On the one hand, I agree with those who decry the need for literature to be relatable. The argument--usually applied when discussing literature that is assigned to school children--is that selecting literature that you can relate to your own experience leads to laziness and narcissism. Why should everything relate to YOU? I understand that, I really do. On the other hand, it can be so lovely to start a novel and realize that the author, or at least, the characters she creates, are your soul mates.
So it is with Elizabeth Taylor. She understands, for example, the unbearably depressing nature of organized sports for children, and that sometimes you might as well just BE Jane Eyre for the day. She's a master of describing the fanciful thoughts that invade your head as you navigate through everyday relationships.
Julia Davenant, her husband Roddy, their son Oliver, and Roddy's cousin Eleanor rent a house recently vacated by elderly Mrs. Lippincote, who moved to a residential hotel. Roddy is an officer in the army and it is the middle of World War II. The house is furnished with Mrs. Lippincote's old-fashioned things, and every drawer, cupboard and cranny is stuffed with Mrs. Lippincote's old photos, letters, and other personal items. Her family photos observe the Davenants from the mantle and the dining room wall. Julia is a whimsical person, and Roddy's treatment of her is based on what he read in advice books about marriage. He doesn't understand his wife at all. Eleanor, "unmarried and forty" is in love with Roddy.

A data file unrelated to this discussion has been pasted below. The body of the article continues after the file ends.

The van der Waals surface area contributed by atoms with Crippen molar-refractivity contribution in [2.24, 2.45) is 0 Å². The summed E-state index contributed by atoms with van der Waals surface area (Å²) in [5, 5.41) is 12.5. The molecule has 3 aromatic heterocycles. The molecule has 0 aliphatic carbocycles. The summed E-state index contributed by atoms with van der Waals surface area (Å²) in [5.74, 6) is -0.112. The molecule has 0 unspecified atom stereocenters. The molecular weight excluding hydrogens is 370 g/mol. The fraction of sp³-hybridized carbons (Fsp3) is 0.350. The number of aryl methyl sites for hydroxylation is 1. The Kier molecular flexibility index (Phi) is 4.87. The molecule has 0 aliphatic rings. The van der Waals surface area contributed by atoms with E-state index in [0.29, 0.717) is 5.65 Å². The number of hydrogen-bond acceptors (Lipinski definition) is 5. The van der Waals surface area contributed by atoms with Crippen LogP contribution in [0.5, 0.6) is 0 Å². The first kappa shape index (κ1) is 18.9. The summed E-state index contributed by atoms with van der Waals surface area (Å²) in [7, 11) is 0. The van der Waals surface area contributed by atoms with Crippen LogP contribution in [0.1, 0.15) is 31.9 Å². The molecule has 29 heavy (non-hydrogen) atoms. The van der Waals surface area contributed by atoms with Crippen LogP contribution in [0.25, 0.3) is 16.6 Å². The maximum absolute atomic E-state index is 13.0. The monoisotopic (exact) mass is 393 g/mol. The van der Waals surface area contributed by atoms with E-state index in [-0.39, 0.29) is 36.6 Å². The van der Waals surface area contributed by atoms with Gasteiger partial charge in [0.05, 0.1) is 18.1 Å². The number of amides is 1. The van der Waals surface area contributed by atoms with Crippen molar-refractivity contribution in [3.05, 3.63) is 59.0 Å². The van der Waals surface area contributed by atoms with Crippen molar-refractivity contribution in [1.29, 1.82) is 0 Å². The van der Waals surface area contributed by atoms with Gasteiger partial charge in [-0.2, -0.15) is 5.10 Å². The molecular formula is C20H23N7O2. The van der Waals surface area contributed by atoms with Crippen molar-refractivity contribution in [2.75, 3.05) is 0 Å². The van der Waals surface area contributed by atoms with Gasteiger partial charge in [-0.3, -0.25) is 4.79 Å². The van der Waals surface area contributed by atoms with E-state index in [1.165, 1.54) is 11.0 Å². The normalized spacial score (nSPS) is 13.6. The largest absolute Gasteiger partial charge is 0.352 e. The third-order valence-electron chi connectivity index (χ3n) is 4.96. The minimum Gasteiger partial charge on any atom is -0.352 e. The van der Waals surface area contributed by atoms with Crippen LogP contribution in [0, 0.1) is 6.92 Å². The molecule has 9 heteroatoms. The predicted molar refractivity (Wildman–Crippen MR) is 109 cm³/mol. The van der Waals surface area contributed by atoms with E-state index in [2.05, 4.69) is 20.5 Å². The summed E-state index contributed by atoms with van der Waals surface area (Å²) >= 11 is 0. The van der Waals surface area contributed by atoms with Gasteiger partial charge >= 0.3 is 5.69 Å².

This isn't the sort of book that you read to see what happens. You read it to catch the delicate nuances in relationships. Still, some things happen. Eleanor, improbably, considering her stiff and conventional nature, becomes involved with a hive of communists. Roddy's boss, the Wing Commander, becomes mildly infatuated with Julia, and Mrs. Lippincote's daughter comes and goes without warning and lets herself into the locked room at the top of the tower. Oliver, who achieves constant mild illness in order to stay out of school, has his own fantasy life guided by whatever he is reading at the moment. I'm not finished with this book yet, but in paging ahead, I can see that some sort of marital crisis is coming.
If you like intelligent British fiction (think Barbara Pym) you will love Mrs. Lippincote.